Effect of honey bee venom on differentiation of cholinergic neurons

Research Report

J Venom Res (2010), Vol 1, 29-36

Published online: 30 September 2010

Full Text: (PDF ~381kb) | (PubMed Central Record HTML)

Homa Mohseni Kouchesfahani, Mohammad Nabiuni*, Kazem Parivar, Somayeh Ebrahimi

Department of Biology, Division of Cell and Developmental Biology , Faculty of Sciences, University of Tarbiat Moalem, Tehran, Iran

*Correspondence to: Mohammad Nabiuni, Email: Nabiuni@tmu.ac.ir, Tel: +98 9126609337, F ax: +98 261451005

Received: 26 July 2010, Revised: 31 August 2010, Accepted: 02 September 2010

© Copyright The Authors


Mouse P19 embryonic carcinoma (EC) cells are pluripotent and can differentiate into a population consisting largely of neurons and glia cells using a concentration of 5 x 10 -7 M of retinoic acid (RA). Thus, P19 EC cells are a good model system to study events occurring during the critical phases of neuronal differentiation, in vitro. Honey bee venom (BV) consists of mellitin, phospholipase A2, apamin and several other bioactive substances. Previous studies have shown that mellitin and phospholipase A2 – two major components of BV – play an important role in the differentiation of neurons. The purpose of this study was to examine effects of BV and RA on the differentiation of cholinergic neuron in P19 cell line. Preliminary results obtained from morphological examination showed that six days after treatment with 5 x 10-7 M RA, P19 cells produced processes, and gradually obtained neuronal phenotype at approximately day-10. All cells then died at day-11. P19 cells treated with 1.3μg/ml BV produced processes on day-6 and neurons appeared in the next four days. They then proceeded to total size until day-10 and produced elongated processes; however, all cells died on day-11. Using BV and RA together had the same effect but more pronounced differentiating results. It can be concluded that applying BV with RA has an additive effect on cell differentiation and proliferation. The presence of acetylcholinesterase (AChE), frequently used as a marker for neuronal differentiation, was also determined and found using DTNB.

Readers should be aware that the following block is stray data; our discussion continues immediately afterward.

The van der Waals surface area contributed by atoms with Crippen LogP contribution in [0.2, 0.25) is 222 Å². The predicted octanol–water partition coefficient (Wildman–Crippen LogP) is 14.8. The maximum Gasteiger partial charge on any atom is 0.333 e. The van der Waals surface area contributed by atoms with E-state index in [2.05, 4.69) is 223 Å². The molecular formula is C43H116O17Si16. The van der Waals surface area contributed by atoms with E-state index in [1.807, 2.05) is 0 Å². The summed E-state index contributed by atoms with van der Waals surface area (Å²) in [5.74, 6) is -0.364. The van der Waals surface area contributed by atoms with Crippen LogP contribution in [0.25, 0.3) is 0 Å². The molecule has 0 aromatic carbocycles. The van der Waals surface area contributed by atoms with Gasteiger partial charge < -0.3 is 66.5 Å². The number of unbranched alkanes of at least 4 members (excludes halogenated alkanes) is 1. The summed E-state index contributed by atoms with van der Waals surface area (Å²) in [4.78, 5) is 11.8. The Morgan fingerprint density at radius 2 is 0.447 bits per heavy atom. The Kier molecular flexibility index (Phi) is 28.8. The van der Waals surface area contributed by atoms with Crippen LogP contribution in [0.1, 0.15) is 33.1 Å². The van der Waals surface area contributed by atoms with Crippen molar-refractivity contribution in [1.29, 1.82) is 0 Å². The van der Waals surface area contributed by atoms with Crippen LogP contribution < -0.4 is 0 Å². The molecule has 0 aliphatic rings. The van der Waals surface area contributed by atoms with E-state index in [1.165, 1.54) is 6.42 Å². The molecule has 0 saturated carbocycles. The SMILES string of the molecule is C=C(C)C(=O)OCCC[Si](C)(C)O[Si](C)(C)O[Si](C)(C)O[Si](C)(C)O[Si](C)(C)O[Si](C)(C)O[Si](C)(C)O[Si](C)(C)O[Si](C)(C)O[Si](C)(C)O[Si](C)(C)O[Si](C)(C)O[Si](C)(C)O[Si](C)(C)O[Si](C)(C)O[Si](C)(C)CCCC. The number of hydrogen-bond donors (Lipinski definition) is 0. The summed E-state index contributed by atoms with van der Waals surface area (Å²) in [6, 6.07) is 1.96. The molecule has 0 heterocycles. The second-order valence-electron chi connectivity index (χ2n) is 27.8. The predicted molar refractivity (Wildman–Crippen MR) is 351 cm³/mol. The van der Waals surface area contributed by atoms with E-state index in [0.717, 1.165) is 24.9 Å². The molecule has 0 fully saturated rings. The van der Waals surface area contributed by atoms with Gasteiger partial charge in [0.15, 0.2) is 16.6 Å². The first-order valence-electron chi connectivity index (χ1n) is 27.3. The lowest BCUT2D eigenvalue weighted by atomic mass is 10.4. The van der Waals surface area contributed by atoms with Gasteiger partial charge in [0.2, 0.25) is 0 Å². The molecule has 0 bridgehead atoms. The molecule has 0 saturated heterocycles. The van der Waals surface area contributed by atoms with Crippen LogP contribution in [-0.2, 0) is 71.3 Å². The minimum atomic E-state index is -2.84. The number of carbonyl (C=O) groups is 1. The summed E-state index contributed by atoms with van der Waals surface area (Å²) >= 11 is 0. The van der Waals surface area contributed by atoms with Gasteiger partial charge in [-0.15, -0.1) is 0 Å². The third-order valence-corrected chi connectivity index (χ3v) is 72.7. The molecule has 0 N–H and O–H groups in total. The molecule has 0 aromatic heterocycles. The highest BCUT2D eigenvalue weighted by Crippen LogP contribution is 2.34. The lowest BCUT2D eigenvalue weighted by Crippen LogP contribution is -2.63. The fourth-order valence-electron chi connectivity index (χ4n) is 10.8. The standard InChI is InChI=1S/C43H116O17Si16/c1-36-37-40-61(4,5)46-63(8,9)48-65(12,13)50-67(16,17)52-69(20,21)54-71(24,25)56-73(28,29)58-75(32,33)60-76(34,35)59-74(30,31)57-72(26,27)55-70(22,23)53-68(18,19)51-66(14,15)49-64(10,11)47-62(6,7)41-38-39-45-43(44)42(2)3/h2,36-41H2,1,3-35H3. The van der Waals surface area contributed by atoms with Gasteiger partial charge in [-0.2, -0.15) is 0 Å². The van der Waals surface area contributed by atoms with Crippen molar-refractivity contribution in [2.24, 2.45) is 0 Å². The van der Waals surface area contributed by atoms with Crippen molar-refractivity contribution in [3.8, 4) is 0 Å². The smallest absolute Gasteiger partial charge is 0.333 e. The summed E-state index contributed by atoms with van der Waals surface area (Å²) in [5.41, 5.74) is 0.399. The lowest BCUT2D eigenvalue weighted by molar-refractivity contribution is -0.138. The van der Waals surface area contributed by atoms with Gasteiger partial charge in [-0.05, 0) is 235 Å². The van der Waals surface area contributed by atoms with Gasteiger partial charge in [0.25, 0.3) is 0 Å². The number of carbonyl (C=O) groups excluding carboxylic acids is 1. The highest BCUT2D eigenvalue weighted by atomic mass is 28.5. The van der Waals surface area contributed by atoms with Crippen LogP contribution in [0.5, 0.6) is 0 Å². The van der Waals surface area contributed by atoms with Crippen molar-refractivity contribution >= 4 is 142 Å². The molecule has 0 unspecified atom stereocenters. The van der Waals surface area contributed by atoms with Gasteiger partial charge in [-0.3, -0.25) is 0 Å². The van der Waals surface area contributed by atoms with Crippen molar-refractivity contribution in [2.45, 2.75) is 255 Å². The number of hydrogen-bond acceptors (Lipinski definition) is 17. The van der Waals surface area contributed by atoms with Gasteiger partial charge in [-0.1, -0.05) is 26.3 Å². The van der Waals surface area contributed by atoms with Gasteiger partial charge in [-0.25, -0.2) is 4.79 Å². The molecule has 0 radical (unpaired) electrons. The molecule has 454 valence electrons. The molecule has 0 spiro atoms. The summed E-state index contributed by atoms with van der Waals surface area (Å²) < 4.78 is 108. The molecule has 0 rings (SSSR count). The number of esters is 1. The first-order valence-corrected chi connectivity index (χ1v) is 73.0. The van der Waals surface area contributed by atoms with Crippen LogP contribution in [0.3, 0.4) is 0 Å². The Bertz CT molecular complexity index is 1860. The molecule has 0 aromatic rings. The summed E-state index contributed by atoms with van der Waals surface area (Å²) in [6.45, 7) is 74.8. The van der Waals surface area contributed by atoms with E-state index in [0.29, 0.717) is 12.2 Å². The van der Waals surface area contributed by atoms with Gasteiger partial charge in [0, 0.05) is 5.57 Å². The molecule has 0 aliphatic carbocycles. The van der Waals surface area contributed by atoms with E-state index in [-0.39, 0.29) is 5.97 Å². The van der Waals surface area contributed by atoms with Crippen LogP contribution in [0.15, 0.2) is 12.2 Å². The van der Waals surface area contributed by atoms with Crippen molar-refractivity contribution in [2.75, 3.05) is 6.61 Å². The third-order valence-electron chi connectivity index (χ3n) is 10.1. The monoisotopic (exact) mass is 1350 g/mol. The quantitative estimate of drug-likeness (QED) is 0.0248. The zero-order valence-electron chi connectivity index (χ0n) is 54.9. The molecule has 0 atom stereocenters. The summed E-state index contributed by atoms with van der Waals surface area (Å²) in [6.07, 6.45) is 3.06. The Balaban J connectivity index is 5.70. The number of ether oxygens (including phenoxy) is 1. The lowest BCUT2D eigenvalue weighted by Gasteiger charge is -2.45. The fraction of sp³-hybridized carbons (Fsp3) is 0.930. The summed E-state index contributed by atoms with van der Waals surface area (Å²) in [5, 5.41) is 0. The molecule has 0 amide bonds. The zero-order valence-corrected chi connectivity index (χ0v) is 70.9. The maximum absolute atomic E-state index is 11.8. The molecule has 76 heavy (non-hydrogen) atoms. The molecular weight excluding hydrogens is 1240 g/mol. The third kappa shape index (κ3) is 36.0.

KEYWORDS: P19 cells, neuron, differentiation, honey bee venom, retinoic acid, acetylcholinesterase (AChE)